In Nevada, election talk is all about 2008. But voters in plenty of other states will head to the polls Tuesday to cast ballots on local, county and state offices and issues. Among all the races to be decided, two ballot questions before Nevada neighbors deserve special attention.
Utah is the new front for the national school-choice movement. If voters approve Referendum 1, Utah would become the first state to make every child eligible for taxpayer-funded vouchers that could be used to pay tuition at private schools. Wealthier parents, many of whom put their kids through private school and pay the taxes that support public schools, would receive no more than $500 per child. Low-income households would receive up to $3,000 per child, per year.
The idea behind Referendum 1 is simple enough: If all parents had the option of pulling their kids out of failing public schools, those campuses would, for the first time, have to respond to the pressure of competition or be put out of business. Not only would vouchers lead to the creation of many new private schools, they would hold public school monopolies accountable for failing to properly educate Utah’s children.
The state’s entire education establishment has united against Referendum 1 and campaigned furiously against school choice. The opposition isn’t about money; Utah spends about $7,500 per student, per year, and the average voucher under the ballot question would amount to only $2,000. If Referendum 1 passes, Utah’s public schools will actually have more money for fewer students.
No, this is about power. Teacher and administrator unions don’t want parents to take it from them. Today, if taxpaying parents think their child’s school is lousy, most are resigned to staying put. If Referendum 1 is approved by voters, they’ll be able to tell administrators to take their unresponsive bureaucracy and shove it.
Meanwhile, in Oregon, anti-growth “preservationists” and advocates of unlimited government power in zoning and land-use planning still can’t get over the fact that Beaver State voters struck a blow for property rights by approving Measure 37 back in 2004. That constitutional amendment requires municipalities and counties to provide fair compensation for property devalued by zoning restrictions or waive the land-use regulations altogether.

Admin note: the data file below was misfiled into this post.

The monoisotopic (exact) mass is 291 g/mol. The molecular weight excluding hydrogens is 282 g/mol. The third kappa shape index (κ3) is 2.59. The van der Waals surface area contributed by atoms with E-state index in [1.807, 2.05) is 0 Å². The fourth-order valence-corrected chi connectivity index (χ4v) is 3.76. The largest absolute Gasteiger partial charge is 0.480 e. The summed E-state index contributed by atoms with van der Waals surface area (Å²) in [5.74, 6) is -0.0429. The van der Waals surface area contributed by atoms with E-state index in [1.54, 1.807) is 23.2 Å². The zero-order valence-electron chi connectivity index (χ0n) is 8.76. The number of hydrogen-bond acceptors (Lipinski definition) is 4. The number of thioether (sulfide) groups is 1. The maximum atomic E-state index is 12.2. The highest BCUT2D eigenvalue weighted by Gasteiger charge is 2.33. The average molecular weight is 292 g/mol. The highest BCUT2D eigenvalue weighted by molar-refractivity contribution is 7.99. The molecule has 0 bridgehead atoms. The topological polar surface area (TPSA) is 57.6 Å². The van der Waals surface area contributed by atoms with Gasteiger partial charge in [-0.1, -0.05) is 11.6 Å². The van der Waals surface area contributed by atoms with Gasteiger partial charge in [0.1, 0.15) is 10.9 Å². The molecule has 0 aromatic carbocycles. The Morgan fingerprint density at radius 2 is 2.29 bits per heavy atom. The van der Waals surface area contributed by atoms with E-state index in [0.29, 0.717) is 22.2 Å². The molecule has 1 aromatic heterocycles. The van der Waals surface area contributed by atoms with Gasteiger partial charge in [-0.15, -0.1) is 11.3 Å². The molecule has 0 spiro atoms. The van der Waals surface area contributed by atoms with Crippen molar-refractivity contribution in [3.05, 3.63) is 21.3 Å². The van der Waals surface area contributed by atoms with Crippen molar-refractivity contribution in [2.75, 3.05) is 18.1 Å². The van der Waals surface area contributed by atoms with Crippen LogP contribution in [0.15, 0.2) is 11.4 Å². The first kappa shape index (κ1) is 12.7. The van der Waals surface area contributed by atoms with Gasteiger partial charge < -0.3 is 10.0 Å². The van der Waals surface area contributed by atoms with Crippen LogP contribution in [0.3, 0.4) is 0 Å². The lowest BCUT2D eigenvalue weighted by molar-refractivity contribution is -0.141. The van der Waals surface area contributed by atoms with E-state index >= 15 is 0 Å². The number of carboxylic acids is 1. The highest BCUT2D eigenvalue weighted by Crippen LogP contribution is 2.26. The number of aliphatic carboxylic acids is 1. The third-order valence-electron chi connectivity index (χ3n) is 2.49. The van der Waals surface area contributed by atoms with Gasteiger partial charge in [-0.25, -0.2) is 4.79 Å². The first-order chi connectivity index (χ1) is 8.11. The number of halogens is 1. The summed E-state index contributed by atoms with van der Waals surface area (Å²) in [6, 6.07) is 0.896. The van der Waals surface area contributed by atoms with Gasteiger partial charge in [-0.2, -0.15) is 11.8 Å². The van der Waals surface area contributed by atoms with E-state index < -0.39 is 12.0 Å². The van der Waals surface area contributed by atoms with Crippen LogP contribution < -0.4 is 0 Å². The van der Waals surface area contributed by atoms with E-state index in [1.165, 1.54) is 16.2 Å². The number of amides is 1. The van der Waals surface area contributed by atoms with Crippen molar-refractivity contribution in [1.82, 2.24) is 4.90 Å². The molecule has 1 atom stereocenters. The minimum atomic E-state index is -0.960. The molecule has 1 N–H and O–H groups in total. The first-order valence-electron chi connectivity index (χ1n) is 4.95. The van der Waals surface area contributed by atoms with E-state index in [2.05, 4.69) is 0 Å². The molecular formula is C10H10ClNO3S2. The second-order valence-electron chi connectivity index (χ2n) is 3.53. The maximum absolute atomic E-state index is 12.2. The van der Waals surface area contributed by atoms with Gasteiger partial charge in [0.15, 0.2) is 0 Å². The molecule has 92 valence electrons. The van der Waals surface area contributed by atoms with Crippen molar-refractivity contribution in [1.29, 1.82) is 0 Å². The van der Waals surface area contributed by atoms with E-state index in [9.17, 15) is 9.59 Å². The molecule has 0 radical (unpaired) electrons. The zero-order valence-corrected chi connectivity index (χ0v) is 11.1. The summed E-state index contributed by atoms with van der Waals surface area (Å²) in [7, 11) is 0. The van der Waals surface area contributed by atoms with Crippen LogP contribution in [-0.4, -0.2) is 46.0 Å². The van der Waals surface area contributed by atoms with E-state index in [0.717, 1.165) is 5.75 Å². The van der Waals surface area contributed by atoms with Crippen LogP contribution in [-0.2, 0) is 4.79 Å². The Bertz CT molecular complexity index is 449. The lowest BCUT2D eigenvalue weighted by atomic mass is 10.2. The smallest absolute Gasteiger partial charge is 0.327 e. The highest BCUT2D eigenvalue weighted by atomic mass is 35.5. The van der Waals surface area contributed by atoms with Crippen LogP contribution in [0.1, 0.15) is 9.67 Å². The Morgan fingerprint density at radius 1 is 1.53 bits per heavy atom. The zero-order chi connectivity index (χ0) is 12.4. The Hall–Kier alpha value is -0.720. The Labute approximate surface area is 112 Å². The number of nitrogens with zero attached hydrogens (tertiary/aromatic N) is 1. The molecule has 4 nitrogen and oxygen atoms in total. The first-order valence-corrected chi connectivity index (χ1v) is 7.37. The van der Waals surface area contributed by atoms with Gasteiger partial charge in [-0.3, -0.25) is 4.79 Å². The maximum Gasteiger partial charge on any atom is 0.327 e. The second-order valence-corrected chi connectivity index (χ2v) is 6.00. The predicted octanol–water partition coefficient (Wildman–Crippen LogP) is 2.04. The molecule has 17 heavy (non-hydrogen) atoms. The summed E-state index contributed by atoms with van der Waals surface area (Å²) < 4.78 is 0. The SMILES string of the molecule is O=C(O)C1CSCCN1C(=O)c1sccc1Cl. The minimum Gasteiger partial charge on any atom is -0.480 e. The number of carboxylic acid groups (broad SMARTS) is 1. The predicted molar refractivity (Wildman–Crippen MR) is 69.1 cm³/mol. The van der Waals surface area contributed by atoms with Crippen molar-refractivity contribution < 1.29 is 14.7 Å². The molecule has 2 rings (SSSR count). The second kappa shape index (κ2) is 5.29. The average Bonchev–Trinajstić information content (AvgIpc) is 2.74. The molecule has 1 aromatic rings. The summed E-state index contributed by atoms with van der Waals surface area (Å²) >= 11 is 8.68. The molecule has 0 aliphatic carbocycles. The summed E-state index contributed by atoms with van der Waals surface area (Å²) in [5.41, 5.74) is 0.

For decades, property owners who wished to sell farmland or forested areas for more productive purposes were blocked by environmentalists, NIMBYs and planning bureaucracies, purportedly to protect an area’s scenic value or “rural flavor.” Measure 37 allows governments to continue putting such restrictions on privately owned land, but now such takings come with a price tag. Denying a farm owner the chance subdivide his property for new homes obligates public agencies to pay for the land’s residential value.
Public officials and environmentalists moaned that they lacked the dough to force their agenda upon the uncooperative masses. They campaigned against Measure 37 and were routed. They sued to have it struck down, but couldn’t find a court to do their bidding. Now, only three years after failing to persuade voters to take their side, they’re marching before the electorate again.
Measure 49, placed on Tuesday’s ballot by the Oregon Legislature, would defang Measure 37 and absolve governments of much of the costs associated with it. It would place broad restrictions on the ability of landowners to subdivide property, significantly devaluing land across the state. It would give a landowner’s neighbor more power to dictate how property is used, as opposed to the landowner himself.
Property rights are fundamental in this country. If Oregon governments regain the power to restrict or crush them, what rights will they come for next?